We are left to conclude that either: (a) the commission couldn’t bring itself to even ask the tough questions about financial reporting; or (b) it didn’t know enough to ask the right questions; or (c) all of the above.
If the S&L debacles, and then the Enron-era debacles, and now the ‘financial crisis’, all in less than 20 years, are not enough to kick start a fundamental re-thinking of financial reporting, then what will it take?
FASB Chair Leslie Seidman and accounting know-nothing Mary Schapiro (SEC chair) must be extremely relieved to have escaped the spotlight. Everybody knows that the accounting standards for loans, derivatives, repurchase agreements, securitizations and even contingent liabilities all stink, and nothing more than band aids have been proposed thus far.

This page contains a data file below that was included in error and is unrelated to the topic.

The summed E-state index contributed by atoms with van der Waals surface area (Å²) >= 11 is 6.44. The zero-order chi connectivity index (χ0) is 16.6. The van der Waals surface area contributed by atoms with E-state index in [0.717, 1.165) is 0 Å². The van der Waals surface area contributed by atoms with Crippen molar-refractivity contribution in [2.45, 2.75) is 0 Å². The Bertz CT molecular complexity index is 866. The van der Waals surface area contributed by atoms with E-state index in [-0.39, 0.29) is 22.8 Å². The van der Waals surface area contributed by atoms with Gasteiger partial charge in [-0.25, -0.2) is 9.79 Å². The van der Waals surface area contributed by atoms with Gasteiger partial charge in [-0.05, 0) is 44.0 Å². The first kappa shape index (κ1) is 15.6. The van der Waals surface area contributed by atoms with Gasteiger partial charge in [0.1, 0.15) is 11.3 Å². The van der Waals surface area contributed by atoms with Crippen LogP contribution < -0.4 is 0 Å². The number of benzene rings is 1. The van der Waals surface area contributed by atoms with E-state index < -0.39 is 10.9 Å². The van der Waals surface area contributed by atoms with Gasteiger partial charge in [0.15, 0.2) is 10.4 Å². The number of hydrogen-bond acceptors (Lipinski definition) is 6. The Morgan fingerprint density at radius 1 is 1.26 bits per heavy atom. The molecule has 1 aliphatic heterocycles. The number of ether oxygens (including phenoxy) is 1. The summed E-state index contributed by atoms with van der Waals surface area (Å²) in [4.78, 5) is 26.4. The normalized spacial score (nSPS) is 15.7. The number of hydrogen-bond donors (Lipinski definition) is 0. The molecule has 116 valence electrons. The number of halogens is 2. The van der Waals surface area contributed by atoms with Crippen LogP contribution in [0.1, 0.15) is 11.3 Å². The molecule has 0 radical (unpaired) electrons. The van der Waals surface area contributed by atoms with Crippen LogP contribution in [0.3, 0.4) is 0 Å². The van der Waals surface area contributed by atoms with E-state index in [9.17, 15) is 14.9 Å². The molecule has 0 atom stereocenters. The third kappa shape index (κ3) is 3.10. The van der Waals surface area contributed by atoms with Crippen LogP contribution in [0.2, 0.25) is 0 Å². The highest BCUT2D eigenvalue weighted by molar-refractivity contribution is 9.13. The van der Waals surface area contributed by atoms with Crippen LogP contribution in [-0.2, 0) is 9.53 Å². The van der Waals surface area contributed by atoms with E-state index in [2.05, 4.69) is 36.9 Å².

Selling describes these accounting standards as “highly coveted by the members of the American Bankers Association – a lobbying group with political clout fast approaching the NRA’s”
For repo watchers, some of the questionable accounting standards include (1) letting companies net repo loans with repo borrowings, when conducted with the same company, and report only the difference, (2) not requiring detail on collateral, and (3) not requiring detail on rehypothecation. The results are a grossly incomplete picture of a financial institution’s true debt and capital requirements for investment and commercial banks that don’t reflect the institutions’ true risk.